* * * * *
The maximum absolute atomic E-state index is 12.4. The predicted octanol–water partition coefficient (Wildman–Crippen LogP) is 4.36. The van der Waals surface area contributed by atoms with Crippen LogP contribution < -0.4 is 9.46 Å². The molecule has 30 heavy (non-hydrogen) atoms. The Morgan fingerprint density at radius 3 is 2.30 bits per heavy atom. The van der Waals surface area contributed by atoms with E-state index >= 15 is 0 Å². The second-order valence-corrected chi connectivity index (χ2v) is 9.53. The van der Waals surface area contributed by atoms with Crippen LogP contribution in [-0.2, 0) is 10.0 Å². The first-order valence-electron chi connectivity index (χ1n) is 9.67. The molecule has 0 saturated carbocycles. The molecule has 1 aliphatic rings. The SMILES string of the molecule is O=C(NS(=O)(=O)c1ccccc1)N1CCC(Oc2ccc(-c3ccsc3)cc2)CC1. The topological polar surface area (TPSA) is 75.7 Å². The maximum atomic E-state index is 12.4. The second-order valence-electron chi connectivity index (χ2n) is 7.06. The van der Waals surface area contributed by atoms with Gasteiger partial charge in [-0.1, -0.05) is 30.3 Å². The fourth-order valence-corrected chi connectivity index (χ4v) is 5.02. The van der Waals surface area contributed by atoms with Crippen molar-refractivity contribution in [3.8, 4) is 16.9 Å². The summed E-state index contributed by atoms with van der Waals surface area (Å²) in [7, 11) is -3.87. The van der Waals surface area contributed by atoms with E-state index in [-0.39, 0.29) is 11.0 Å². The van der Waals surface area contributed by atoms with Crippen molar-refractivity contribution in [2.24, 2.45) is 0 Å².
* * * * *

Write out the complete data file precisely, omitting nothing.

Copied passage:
The maximum absolute atomic E-state index is 12.4. The predicted octanol–water partition coefficient (Wildman–Crippen LogP) is 4.36. The van der Waals surface area contributed by atoms with Crippen LogP contribution < -0.4 is 9.46 Å². The molecule has 30 heavy (non-hydrogen) atoms. The Morgan fingerprint density at radius 3 is 2.30 bits per heavy atom. The van der Waals surface area contributed by atoms with E-state index >= 15 is 0 Å². The second-order valence-corrected chi connectivity index (χ2v) is 9.53. The van der Waals surface area contributed by atoms with Crippen LogP contribution in [-0.2, 0) is 10.0 Å². The first-order valence-electron chi connectivity index (χ1n) is 9.67. The molecule has 0 saturated carbocycles. The molecule has 1 aliphatic rings. The SMILES string of the molecule is O=C(NS(=O)(=O)c1ccccc1)N1CCC(Oc2ccc(-c3ccsc3)cc2)CC1. The topological polar surface area (TPSA) is 75.7 Å². The maximum atomic E-state index is 12.4. The second-order valence-electron chi connectivity index (χ2n) is 7.06. The van der Waals surface area contributed by atoms with Gasteiger partial charge in [-0.1, -0.05) is 30.3 Å². The fourth-order valence-corrected chi connectivity index (χ4v) is 5.02. The van der Waals surface area contributed by atoms with Crippen molar-refractivity contribution in [3.8, 4) is 16.9 Å². The summed E-state index contributed by atoms with van der Waals surface area (Å²) in [7, 11) is -3.87. The van der Waals surface area contributed by atoms with E-state index in [-0.39, 0.29) is 11.0 Å². The van der Waals surface area contributed by atoms with Crippen molar-refractivity contribution in [2.24, 2.45) is 0 Å².